Urine protein differentiation

Author: Prof. Dr. med. Peter Altmeyer

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Last updated on: 29.10.2020

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Protein differentiation in urine allows the origin of proteinuria to be identified. Depending on the mechanism of origin, the following protein forms are distinguished:

  • Prerenal: depletion of the reabsorption capacity of the intact tubules through the proliferation of a tubular filterable (small) protein in the blood.
  • Renal (possibly with haematuria): loss of protein due to damage to the glomeruli (glomerular proteinuria) and/or the tubules (tubular proteinuria).
  • Postrenal: usually bleeding into the urinary tract.

Urinary protein electrophoresis is used for the orientation differentiation of proteinuria on the basis of the molecular size of the excreted proteins.

In early diabetic nephropathy, only albumin with a molecular size of about 67 kD is initially excreted (selective glomerular proteinuria). With increasing glomerular damage, higher molecular weight proteins also occur (non-selective glomerular proteinuria: IgG+albumin).

With tubular damage, however, low-molecular proteins(alpha1-microglobulin) are excreted more frequently.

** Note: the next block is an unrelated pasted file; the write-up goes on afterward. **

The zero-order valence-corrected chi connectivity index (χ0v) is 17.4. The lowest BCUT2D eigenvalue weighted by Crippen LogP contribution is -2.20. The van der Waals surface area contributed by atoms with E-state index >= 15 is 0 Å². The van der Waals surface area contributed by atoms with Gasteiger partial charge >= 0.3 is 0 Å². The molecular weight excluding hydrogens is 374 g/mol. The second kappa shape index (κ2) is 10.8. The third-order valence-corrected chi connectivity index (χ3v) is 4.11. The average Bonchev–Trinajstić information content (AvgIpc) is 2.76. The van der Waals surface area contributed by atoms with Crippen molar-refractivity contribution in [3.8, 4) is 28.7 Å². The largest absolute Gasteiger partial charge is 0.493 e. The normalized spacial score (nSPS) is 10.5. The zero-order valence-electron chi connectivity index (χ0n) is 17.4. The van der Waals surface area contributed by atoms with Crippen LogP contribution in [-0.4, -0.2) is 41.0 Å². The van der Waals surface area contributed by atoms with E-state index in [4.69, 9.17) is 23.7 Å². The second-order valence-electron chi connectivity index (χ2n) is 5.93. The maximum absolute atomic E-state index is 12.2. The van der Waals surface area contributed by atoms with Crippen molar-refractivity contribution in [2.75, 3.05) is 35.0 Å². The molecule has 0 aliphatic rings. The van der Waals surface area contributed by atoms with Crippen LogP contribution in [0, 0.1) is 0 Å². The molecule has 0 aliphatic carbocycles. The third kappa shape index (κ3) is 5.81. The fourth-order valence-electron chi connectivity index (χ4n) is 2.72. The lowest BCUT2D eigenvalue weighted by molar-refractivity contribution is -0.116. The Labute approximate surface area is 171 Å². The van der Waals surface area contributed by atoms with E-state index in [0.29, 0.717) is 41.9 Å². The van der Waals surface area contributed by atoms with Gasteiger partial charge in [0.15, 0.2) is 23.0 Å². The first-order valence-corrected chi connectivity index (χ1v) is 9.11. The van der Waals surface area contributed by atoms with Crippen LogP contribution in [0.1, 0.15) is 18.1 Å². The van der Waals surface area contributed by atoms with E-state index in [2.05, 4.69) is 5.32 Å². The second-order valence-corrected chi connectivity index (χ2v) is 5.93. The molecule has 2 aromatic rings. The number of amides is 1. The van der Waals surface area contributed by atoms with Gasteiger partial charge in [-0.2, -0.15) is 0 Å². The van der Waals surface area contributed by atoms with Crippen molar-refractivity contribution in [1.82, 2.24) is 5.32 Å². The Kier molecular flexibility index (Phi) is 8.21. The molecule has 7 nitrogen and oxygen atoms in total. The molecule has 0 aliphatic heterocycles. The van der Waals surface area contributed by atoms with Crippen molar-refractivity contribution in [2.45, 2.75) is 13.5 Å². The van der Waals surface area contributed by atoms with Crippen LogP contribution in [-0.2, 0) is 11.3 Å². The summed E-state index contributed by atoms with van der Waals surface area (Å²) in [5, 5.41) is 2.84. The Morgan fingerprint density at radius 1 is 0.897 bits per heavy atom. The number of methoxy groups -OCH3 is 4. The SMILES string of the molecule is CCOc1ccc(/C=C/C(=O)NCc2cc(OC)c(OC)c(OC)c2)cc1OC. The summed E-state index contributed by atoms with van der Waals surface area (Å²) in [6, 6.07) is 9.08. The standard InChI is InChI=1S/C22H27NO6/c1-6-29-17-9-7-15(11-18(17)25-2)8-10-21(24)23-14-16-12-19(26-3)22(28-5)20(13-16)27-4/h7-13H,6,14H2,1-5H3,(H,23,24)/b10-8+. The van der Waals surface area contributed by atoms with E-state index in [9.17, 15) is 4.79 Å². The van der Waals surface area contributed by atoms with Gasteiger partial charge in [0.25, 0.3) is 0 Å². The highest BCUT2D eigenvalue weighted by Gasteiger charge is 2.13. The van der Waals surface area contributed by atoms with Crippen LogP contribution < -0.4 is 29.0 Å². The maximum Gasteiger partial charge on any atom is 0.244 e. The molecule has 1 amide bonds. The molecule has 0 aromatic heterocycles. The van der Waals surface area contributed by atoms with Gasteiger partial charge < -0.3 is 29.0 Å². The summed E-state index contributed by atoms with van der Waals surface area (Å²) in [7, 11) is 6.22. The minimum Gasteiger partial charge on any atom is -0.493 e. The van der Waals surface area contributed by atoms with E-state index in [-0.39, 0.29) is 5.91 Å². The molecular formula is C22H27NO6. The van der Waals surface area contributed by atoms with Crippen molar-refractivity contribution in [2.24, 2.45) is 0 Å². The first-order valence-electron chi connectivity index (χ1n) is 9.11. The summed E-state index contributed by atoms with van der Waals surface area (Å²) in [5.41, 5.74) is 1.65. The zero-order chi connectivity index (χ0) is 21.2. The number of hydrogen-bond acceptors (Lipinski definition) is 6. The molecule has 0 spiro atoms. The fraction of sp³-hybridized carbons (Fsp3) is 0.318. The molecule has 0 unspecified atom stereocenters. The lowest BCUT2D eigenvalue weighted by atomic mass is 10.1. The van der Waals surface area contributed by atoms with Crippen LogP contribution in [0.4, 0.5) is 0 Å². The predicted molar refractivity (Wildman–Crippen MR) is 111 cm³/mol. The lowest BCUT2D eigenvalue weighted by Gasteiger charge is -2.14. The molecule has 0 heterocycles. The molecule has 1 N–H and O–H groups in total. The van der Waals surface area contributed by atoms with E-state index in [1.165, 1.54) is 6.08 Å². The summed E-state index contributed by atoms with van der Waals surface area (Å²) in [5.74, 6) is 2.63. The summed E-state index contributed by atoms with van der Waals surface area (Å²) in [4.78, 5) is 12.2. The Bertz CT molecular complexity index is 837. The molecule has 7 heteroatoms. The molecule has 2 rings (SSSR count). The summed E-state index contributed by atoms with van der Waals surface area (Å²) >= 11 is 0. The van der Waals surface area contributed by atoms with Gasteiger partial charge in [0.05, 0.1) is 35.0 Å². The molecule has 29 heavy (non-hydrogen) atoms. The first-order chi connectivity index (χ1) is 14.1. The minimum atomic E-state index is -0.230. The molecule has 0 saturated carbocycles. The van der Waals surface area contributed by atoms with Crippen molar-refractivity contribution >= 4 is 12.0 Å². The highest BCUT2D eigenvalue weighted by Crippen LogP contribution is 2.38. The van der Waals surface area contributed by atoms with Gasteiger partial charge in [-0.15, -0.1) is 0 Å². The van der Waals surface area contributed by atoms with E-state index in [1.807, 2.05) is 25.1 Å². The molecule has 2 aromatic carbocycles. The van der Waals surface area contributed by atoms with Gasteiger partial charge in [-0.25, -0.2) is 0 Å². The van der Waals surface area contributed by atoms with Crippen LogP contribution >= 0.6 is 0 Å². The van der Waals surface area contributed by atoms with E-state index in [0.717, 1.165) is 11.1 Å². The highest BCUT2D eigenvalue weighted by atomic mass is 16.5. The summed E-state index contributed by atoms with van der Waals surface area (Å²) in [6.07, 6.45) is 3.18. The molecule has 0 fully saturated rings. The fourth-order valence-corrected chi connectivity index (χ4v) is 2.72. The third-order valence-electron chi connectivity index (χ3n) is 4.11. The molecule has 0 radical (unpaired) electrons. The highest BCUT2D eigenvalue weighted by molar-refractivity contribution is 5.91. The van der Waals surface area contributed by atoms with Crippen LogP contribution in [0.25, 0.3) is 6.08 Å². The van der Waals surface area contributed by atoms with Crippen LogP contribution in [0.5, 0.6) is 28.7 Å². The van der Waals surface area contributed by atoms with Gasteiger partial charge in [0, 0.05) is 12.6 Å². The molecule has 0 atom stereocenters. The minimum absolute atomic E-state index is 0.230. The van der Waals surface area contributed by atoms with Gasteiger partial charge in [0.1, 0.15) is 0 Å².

Postrenal proteinuria: IgG/ erythrocytes; alpha2-macroglobulin albumin

In the presence of monoclonal gammopathy, proteinuria caused by monoclonal immunoglobulin light chains (Bence-Jones proteins) can also be detected before kidney damage occurs ("overflow proteinuria").

Urine immunofixation electrophoresis is used for the specific detection of monoclonal light chains in urine.

General information
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The examination of the urine provides information about:

  • the condition of the kidneys, urethra, ureters and bladder - e.g. acute and chronic renal failure, acute renal failure, nephrotic syndrome, injuries
  • Infections of the urethra (urethritis), the bladder (cystitis), the kidneys (glomerulonephritis, pyelonephritis)
  • Kidney stone disease (Urolithiasis)
  • tumours of the urinary tract - both benign and malignant
  • Changes in the urine composition as an indication of metabolic diseases
  • acid-base therapy due to latent metabolic acidosis
  • Diabetes mellitus (increased glucose content)
  • consumption of medicines, drugs, doping substances, etc.
  • Environmental pollution

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  1. Neumeister B (2018) Compartments. In: Neumeister B et al. (Eds) Clinical guide to laboratory diagnostics. Elsevier GmbH S 265-268

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Last updated on: 29.10.2020